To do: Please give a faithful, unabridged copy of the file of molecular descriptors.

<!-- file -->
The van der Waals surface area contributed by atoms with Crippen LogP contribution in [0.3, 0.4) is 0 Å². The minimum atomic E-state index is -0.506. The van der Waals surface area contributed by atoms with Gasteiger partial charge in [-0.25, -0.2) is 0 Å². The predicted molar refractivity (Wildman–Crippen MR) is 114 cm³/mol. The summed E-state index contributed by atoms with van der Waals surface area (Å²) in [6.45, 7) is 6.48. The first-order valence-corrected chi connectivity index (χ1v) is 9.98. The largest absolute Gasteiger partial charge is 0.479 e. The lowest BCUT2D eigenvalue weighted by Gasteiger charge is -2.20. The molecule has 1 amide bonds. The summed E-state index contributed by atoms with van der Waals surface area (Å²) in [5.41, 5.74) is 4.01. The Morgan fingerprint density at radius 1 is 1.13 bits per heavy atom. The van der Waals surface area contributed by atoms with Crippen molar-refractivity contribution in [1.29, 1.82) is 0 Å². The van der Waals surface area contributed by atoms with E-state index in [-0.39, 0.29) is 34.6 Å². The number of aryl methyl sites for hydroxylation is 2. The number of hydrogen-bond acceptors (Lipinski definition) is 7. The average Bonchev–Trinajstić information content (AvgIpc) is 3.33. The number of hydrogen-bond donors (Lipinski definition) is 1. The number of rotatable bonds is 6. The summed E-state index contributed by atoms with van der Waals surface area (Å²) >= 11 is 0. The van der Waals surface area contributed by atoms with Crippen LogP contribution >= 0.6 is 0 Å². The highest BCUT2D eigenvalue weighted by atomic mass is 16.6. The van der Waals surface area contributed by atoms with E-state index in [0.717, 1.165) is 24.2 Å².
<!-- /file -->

The van der Waals surface area contributed by atoms with Crippen LogP contribution in [0.3, 0.4) is 0 Å². The minimum atomic E-state index is -0.506. The van der Waals surface area contributed by atoms with Gasteiger partial charge in [-0.25, -0.2) is 0 Å². The predicted molar refractivity (Wildman–Crippen MR) is 114 cm³/mol. The summed E-state index contributed by atoms with van der Waals surface area (Å²) in [6.45, 7) is 6.48. The first-order valence-corrected chi connectivity index (χ1v) is 9.98. The largest absolute Gasteiger partial charge is 0.479 e. The lowest BCUT2D eigenvalue weighted by Gasteiger charge is -2.20. The molecule has 1 amide bonds. The summed E-state index contributed by atoms with van der Waals surface area (Å²) in [5.41, 5.74) is 4.01. The Morgan fingerprint density at radius 1 is 1.13 bits per heavy atom. The van der Waals surface area contributed by atoms with Crippen molar-refractivity contribution in [1.29, 1.82) is 0 Å². The van der Waals surface area contributed by atoms with E-state index in [-0.39, 0.29) is 34.6 Å². The number of aryl methyl sites for hydroxylation is 2. The number of hydrogen-bond acceptors (Lipinski definition) is 7. The average Bonchev–Trinajstić information content (AvgIpc) is 3.33. The number of hydrogen-bond donors (Lipinski definition) is 1. The number of rotatable bonds is 6. The summed E-state index contributed by atoms with van der Waals surface area (Å²) >= 11 is 0. The van der Waals surface area contributed by atoms with Crippen LogP contribution >= 0.6 is 0 Å². The highest BCUT2D eigenvalue weighted by atomic mass is 16.6. The van der Waals surface area contributed by atoms with E-state index in [0.717, 1.165) is 24.2 Å².